Even though the film industry claims they have very strict anti-COVID measures in place, they are clearly not working. Anecdotally, the majority of people I know who contracted COVID in New Mexico have been connected to the film industry in one way or another.
To be clear I’m not shitting on the New Mexico film industry, and fully supported their operation during COVID. I’m in the camp that everyone should be free to assess their own risk tolerance and act accordingly. Despite most filming sets creating COVID “bubbles” where everyone was tested, leaks happened frequently, and set workers went to work knowing those risks. The same principle should have applied to every other business.
But there’s a sinister “Cuomo” feel to Governor Grisham hiding the fact that the film industry was getting preferential treatment due to their financial leverage, completely mitigating sacrifices made by New Mexicans and small businesses owners who were told that the more they cooperate, the quicker the restrictions will lift. While many lost lifelong businesses and relationships, thousands of people continued to socialize behind closed doors, keeping COVID infections, deaths, and restrictions high.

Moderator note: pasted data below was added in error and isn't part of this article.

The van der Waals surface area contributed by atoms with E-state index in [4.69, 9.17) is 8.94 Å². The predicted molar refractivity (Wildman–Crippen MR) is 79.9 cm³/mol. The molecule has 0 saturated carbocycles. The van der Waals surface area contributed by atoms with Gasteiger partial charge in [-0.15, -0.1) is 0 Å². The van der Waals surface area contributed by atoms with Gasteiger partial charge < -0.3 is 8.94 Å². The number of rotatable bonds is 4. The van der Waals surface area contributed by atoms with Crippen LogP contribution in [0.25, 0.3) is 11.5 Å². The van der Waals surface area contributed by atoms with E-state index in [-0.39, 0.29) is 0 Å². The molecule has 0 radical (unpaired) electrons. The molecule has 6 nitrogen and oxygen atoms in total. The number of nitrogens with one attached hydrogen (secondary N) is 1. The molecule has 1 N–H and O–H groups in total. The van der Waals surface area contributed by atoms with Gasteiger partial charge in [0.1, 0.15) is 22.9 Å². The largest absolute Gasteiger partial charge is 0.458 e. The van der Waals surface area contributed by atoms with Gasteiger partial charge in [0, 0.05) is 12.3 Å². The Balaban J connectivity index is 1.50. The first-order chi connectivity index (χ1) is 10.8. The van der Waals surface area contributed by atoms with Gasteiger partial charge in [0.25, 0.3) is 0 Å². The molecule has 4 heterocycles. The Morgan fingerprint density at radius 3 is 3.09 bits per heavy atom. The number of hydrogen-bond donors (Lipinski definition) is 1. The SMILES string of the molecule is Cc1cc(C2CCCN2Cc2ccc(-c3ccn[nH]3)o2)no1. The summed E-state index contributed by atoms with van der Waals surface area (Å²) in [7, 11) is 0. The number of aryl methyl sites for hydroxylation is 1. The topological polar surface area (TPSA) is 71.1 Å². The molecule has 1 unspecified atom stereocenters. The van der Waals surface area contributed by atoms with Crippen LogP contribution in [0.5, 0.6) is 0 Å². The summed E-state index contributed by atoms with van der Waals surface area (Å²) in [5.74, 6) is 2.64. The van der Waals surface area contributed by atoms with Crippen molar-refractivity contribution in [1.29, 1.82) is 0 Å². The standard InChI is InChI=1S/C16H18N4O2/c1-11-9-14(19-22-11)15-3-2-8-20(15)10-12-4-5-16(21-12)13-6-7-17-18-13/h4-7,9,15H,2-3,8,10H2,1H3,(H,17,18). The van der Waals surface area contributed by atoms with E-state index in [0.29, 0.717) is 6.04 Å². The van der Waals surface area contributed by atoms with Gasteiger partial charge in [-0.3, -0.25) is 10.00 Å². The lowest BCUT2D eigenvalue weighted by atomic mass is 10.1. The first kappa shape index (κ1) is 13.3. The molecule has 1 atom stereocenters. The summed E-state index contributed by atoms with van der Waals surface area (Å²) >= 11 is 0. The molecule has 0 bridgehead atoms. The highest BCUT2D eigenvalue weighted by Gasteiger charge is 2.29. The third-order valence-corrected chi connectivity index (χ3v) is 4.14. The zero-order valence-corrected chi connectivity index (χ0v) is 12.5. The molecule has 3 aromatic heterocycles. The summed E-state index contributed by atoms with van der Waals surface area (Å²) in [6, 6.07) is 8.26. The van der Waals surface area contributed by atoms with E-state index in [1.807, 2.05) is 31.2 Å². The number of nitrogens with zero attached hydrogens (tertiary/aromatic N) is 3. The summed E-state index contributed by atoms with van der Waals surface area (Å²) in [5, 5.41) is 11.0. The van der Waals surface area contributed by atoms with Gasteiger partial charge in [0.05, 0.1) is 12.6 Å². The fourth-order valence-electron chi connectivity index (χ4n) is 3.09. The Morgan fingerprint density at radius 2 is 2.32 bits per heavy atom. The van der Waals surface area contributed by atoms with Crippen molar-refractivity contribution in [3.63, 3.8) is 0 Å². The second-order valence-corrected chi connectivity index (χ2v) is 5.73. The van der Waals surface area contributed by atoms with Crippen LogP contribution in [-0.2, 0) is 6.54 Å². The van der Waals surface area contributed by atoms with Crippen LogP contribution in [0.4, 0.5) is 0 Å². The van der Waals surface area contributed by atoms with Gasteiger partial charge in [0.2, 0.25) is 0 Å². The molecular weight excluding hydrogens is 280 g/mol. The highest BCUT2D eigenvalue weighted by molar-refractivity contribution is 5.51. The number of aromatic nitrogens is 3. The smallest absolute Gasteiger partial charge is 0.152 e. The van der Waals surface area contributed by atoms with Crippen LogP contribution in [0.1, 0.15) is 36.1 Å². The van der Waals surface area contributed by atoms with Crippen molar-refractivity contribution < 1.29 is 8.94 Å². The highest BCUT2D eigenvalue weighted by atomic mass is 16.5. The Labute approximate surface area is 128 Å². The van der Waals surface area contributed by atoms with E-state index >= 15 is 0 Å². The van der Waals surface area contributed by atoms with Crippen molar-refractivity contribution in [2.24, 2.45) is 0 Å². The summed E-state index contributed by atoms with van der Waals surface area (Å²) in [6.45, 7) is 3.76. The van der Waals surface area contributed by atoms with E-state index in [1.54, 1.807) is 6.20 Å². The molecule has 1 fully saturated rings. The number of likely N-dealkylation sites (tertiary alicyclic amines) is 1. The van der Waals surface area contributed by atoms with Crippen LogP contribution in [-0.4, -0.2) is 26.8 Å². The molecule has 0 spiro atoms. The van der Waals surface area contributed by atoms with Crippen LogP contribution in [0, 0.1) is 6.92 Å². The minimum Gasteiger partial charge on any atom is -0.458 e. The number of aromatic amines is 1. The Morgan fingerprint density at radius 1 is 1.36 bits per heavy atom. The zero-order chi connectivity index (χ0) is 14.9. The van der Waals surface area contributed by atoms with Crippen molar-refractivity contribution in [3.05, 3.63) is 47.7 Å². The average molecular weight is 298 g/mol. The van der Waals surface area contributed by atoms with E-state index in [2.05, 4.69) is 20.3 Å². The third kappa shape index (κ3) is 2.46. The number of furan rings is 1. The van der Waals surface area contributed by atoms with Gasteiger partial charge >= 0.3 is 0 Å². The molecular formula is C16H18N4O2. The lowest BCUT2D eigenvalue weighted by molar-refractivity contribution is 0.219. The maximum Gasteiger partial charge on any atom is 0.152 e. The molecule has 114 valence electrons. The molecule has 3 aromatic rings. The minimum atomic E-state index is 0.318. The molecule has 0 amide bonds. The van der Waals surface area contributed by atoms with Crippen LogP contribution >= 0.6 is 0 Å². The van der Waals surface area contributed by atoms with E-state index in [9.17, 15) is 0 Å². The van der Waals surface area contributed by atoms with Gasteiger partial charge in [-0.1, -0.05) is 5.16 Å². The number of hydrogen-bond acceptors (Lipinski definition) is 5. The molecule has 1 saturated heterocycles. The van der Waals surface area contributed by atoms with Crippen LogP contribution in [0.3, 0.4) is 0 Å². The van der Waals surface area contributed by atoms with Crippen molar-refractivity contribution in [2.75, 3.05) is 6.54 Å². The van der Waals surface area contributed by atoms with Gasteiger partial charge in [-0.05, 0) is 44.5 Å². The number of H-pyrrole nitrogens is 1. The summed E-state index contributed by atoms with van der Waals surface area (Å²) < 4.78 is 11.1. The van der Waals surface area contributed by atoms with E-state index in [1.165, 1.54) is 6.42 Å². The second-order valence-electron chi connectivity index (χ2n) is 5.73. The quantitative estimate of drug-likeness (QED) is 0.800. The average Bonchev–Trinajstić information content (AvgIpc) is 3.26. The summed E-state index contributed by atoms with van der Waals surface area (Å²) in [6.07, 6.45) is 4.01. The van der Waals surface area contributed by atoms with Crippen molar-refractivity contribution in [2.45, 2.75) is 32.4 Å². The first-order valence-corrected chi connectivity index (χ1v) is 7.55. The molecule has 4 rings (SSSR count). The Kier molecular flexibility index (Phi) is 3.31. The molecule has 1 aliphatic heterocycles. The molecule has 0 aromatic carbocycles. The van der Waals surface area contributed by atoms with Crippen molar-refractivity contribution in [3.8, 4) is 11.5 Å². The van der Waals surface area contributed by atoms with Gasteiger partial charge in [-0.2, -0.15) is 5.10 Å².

Not to mention that this financially discriminatory strategy is extremely short sighted. Prolonging the COVID restriction pains by allowing the film industry to stay open undoubtedly increased the negative stereotypes people associate with New Mexico. Business closures means more unemployment, which means less taxes to spend on public services the state desperately needs. School closures mean a parent has to stay home to watch the children – away from financial opportunities. These types of desperate scenarios of losing jobs and needing to take care of kids are breeding grounds for theft, car break-ins, and robberies. Out of town film industry workers would undoubtedly be target #1 for these crimes, damaging the financial relationship NM spent years fostering.
New Mexico could have been a place that really controlled the virus and been a leader in viral infectious control. Or a state that kept everything open, supported businesses, and encouraged an influx remote workers into its metropolitan areas like Austin did.
But instead it blundered again because our politician prioritized their short term gains for its citizen’s long term pain.
All of us are hoping and praying that we’ll be back to normal soon through vaccines, herd immunity, or through more public awareness that COVID 19 only kills 3 out of every 100,000 people under 65 with no underlying conditions according to numbers from the CDC and the UK government’s Office of National Statistics (and that’s being generous).
New Mexico is a huge pot smoking state. But it’s still not legal so there’s no taxes collected to help our terrible school systems. There’s also corruption between the medical marijuana companies and the government preventing the issuance of additional grow licenses. NM could have been Colorado with marijuana. Could have been Seattle with Microsoft. Could have been San Francisco with Jeff Bezos and Amazon.
But it keeps on blundering.